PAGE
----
Necrosis is cell death by natural causes like very high temperature, mechanical forces, and toxic substances. Necrosis is a passive and uncontrolled process that led to breakage of the plasma membrane and release of the cell content producing inflammatory processes. There is another type of cell death mediated by macroautophagy. Death by macroautophagy is m mechanism under the cell control.

3. Development

During the invertebrate C. elegans development, 1090 somatic cells are generated, and 131 of them die in very precise places and times. Over-exceeding cells that are later remove is observed in all animal species. It looks like a waste of energy, but looks are deceiving.


A good example of apoptosis shaping an organ is the elimination of interdigital membrane during embryo development. Fingers and toes are initially connected by sheets of cells that later die by apoptosis, and it results in the final shape of fingers and toes. This process is not working in the hind limbs of ducks and other aquatic birds. They use these interdigital membranes to get impulse in the water. Apoptosis of interdigital membranes is like sculpting a structure to get the final shape. Another example of apoptosis as a morphogenetic mechanism can be observed during metamorphosis of many species, particularly in amphibians. They reorganize the brain, the gut and get rid of the tail. The tail elimination is by apoptosis.

Death of some cell populations sets loose some mechanical tensions that facilitates the folding or shape modification of some embryo structures. For example, it appears to happen during the neurulation, where apoptotis may make the neuronal tube closure faster. The formation of the pro-amniotic cavity is the result of apoptosis in the middle of the embryo inner cell mass after the implantation of the embryo. This process is known as cavitation.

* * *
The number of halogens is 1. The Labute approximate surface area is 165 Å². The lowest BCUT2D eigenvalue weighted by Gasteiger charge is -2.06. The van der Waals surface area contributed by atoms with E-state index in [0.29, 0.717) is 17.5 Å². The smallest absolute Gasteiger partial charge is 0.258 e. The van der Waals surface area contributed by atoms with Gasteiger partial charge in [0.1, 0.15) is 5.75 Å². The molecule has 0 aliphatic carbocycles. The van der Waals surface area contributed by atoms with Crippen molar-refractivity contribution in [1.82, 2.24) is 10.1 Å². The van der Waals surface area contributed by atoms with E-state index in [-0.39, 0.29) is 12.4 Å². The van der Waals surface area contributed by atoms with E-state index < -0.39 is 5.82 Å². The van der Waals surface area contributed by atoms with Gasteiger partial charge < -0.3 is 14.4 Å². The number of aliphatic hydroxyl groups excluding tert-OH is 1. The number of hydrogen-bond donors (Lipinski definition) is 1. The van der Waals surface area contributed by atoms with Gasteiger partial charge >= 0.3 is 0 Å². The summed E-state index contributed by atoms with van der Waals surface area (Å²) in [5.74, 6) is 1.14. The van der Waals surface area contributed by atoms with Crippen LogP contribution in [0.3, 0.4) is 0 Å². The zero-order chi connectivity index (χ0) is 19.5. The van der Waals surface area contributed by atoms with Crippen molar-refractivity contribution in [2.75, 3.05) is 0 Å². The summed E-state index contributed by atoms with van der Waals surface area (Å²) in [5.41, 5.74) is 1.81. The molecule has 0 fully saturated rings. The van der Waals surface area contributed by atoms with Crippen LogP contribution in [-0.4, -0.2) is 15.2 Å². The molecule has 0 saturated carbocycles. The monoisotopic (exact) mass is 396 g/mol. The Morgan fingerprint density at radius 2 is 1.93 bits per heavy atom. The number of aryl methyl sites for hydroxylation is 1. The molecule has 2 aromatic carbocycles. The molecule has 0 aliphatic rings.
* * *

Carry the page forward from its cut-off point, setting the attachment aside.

The final shape of body organs is the result of a balance between cell proliferation and cell death during development and adult stages. There are genes, like those of the Hippo pathway, involved in cell proliferation that inhibit apoptosis. When these genes are not active, apoptosis is favored and therefore the number of cells decreases.

Fine tune

For biological systems, it is cheaper to overproduce elements to get first a coarse structure and then selectively remove some of them to obtain a more functional and precise organ or structure. This is clear in the nervous system where to get a working brain from the beginning is far more complicated than establishing an initial gross basic wiring that is fine-tuned over the time by removing noisy or non-proper connections. Thus, those neurons that do not make very useful connection die. The same happens in the immune system. There is a massive production of lymphocytes by random reordenation of genes and those that recognized molecules of the body (they can produce autoimmune responses) are removed. In this way, about 60 genes are needed, but more than 100000 genes would be necessary for producing each line of lymphocytes. Overproduction and later removing non useful cells actually economizes resources and it is the mechanism of choice for morphogenesis and many cellular systems.

4. Homeostasis